Today we are going to show you how to perform a student t-test in Stata using both drop-down menus and Stata commands. As a new Stata user it is recommended that you start by using the Stata menus to perform your analysis. Each analysis, such as a t-test, will show up in your Review pane (on the left side of the Stata screen) as the equivalent Stata command. This allows you to begin learning the general structure of commands and how to use them. Once you become more familiar with commands you will find it is faster and easier to perform your analyses using commands.
I am going to use the Stata Example dataset auto.dta. I load this dataset using the following command:
Student t-test via Menus:
Statistics > Summaries, tables, and tests > Classical tests of hypotheses > t test (mean-comparison test)
Select “Two-sample using groups”, then select “mpg” under Variable name, and select “foreign” under Group variable name. Leave the confidence level as 95, which indicates a significance (p-value) of 0.05 as the cutoff.
Student t-test via Stata Commands:
Stata prints the following to the Results pane (in the centre of the Stata window):
For this example I have performed a two-sample t-test on the “mpg” variable. To identify my data into two groups (samples) I have selected the “foreign” variable. This variable records whether a car was made domestically or overseas. I am using the t-test to determine whether there is a significant difference between the mpg’s of foreign cars versus domestic cars. For this t-test I am assuming equal variances between groups, however you can specify if you have unequal variances for a more accurate ttest.
The first column, “Group”, allows us to identify individual statistics for each group, as well as combined statistics for both groups and the difference between the two groups. For this t-test our two groups are foreign-made and domestic-made. The second column, “Obs”, lists the number of observations we have. In this case we have 52 domestic cars and 22 foreign cars for a combined total of 74 cars. As there is quite a difference in sample sizes between the two groups this would normally prompt me to check for unequal variance before running this test. If you are concerned about your variances you can perform a variance-ratio test using the command sdtest. To learn more check out this Tech Tip: Testing Variance between Two Groups.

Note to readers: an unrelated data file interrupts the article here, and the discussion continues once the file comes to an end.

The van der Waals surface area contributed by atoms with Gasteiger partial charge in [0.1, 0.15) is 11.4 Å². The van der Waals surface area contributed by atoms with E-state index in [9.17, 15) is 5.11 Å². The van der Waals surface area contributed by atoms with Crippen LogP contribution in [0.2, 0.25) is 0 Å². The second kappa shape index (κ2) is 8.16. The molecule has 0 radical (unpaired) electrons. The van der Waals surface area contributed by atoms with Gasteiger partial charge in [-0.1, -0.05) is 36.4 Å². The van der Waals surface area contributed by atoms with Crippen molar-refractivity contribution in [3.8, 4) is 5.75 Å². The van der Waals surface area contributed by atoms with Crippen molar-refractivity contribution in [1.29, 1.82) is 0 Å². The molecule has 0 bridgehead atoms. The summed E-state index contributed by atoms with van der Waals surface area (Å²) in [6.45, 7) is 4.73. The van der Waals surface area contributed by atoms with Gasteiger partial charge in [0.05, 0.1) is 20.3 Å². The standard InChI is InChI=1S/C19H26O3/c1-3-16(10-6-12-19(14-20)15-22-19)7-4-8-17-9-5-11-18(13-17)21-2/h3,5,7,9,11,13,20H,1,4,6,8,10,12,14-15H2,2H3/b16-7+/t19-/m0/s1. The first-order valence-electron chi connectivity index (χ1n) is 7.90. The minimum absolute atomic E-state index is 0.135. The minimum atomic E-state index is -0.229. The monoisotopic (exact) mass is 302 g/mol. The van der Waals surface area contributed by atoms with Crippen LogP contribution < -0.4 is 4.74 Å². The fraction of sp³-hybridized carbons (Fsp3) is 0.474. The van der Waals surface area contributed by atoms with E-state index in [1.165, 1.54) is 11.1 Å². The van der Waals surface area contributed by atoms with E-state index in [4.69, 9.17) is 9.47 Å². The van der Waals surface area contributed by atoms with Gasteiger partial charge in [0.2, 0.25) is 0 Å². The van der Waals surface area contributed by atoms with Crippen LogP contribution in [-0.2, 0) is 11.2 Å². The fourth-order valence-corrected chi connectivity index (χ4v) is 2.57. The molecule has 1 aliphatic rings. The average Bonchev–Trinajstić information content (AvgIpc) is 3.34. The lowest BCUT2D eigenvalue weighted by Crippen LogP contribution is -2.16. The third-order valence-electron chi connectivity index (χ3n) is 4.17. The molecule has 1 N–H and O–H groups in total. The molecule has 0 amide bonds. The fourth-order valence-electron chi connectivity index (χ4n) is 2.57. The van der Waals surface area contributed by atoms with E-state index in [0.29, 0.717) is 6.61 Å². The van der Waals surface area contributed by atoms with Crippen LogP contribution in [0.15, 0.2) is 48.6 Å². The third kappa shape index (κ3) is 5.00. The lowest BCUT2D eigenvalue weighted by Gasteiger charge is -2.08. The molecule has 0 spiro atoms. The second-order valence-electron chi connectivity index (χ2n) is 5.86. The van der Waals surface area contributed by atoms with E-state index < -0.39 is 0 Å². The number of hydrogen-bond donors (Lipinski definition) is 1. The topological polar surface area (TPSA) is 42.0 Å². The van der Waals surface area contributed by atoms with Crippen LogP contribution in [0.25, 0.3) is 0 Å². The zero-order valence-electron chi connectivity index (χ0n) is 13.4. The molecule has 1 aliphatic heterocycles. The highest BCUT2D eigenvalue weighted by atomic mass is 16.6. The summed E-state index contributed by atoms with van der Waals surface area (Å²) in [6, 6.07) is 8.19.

The third column, “Mean”, shows the average mpg for each sample, a combined average, and the difference between the two sample averages. The fourth column, “Std. Err.”, is the standard error of the mean. The fifth column, “Std. Dev.”, indicates the standard deviation from the mean. Finally, the last two columns show the negative and positive confidence intervals, for which there is a 95% certainty the mean is contained in that range.
Below the table are some statistics relating to the t-test. The “diff” shows the difference was calculated as the foreign mean subtracted from the domestic mean. The “t” shows the t statistic for this t-test, which is used to calculate the p-value (significance level). The “Ho” shows the null hypothesis, in this case that the difference between domestic and foreign means will be zero. Across from the null hypothesis is the degrees of freedom (used with the t statistic to calculate the p-value), which for this test is 72. The last line shows three different alternate hypotheses. The middle alternate hypothesis is “diff != 0” which states that the difference between means does not equal zero. This hypothesis has a p-value of 0.0005, which at a significance level of 0.05 means there is a statistically significant difference between the means of the two groups (foreign and domestic).
The two alternate hypotheses on the left and right indicate whether the difference is greater than or less than zero, and allow you to draw some more specific conclusions about your data. It is statistically significant that the difference is less than (<) zero (equation on the left) but not statistically significant that the difference is greater than (>) zero (equation on the right). We can then use the original “diff” equation to determine that the mean mpg of foreign cars is statistically significantly higher than the mean mpg of domestic cars. Based on this t-test, foreign cars get better mileage.